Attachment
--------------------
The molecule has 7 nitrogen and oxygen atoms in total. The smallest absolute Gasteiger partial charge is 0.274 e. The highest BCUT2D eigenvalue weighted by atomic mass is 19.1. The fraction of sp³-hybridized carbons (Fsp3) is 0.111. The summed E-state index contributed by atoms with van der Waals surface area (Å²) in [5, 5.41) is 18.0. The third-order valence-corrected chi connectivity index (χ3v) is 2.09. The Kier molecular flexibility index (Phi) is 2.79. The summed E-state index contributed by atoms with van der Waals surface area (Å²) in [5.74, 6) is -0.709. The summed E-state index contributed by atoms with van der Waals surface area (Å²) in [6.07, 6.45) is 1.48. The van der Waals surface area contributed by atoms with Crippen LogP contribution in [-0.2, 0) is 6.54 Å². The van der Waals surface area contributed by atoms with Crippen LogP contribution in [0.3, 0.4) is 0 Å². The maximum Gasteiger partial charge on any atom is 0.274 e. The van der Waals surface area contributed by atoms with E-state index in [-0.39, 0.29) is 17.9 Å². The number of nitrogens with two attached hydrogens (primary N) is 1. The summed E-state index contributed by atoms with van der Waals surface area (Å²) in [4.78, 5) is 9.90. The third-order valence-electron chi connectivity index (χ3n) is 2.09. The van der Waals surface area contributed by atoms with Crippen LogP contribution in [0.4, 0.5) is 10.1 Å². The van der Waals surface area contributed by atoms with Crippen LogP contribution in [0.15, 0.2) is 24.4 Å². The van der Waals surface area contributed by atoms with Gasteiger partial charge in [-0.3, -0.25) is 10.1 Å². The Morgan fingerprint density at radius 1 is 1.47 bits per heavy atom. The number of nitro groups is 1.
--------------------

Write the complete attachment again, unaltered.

The molecule has 7 nitrogen and oxygen atoms in total. The smallest absolute Gasteiger partial charge is 0.274 e. The highest BCUT2D eigenvalue weighted by atomic mass is 19.1. The fraction of sp³-hybridized carbons (Fsp3) is 0.111. The summed E-state index contributed by atoms with van der Waals surface area (Å²) in [5, 5.41) is 18.0. The third-order valence-corrected chi connectivity index (χ3v) is 2.09. The Kier molecular flexibility index (Phi) is 2.79. The summed E-state index contributed by atoms with van der Waals surface area (Å²) in [5.74, 6) is -0.709. The summed E-state index contributed by atoms with van der Waals surface area (Å²) in [6.07, 6.45) is 1.48. The van der Waals surface area contributed by atoms with Crippen LogP contribution in [-0.2, 0) is 6.54 Å². The van der Waals surface area contributed by atoms with Crippen LogP contribution in [0.3, 0.4) is 0 Å². The maximum Gasteiger partial charge on any atom is 0.274 e. The van der Waals surface area contributed by atoms with E-state index in [-0.39, 0.29) is 17.9 Å². The number of nitrogens with two attached hydrogens (primary N) is 1. The summed E-state index contributed by atoms with van der Waals surface area (Å²) in [4.78, 5) is 9.90. The third-order valence-electron chi connectivity index (χ3n) is 2.09. The van der Waals surface area contributed by atoms with Crippen LogP contribution in [0.4, 0.5) is 10.1 Å². The van der Waals surface area contributed by atoms with Crippen LogP contribution in [0.15, 0.2) is 24.4 Å². The van der Waals surface area contributed by atoms with Gasteiger partial charge in [-0.3, -0.25) is 10.1 Å². The Morgan fingerprint density at radius 1 is 1.47 bits per heavy atom. The number of nitro groups is 1.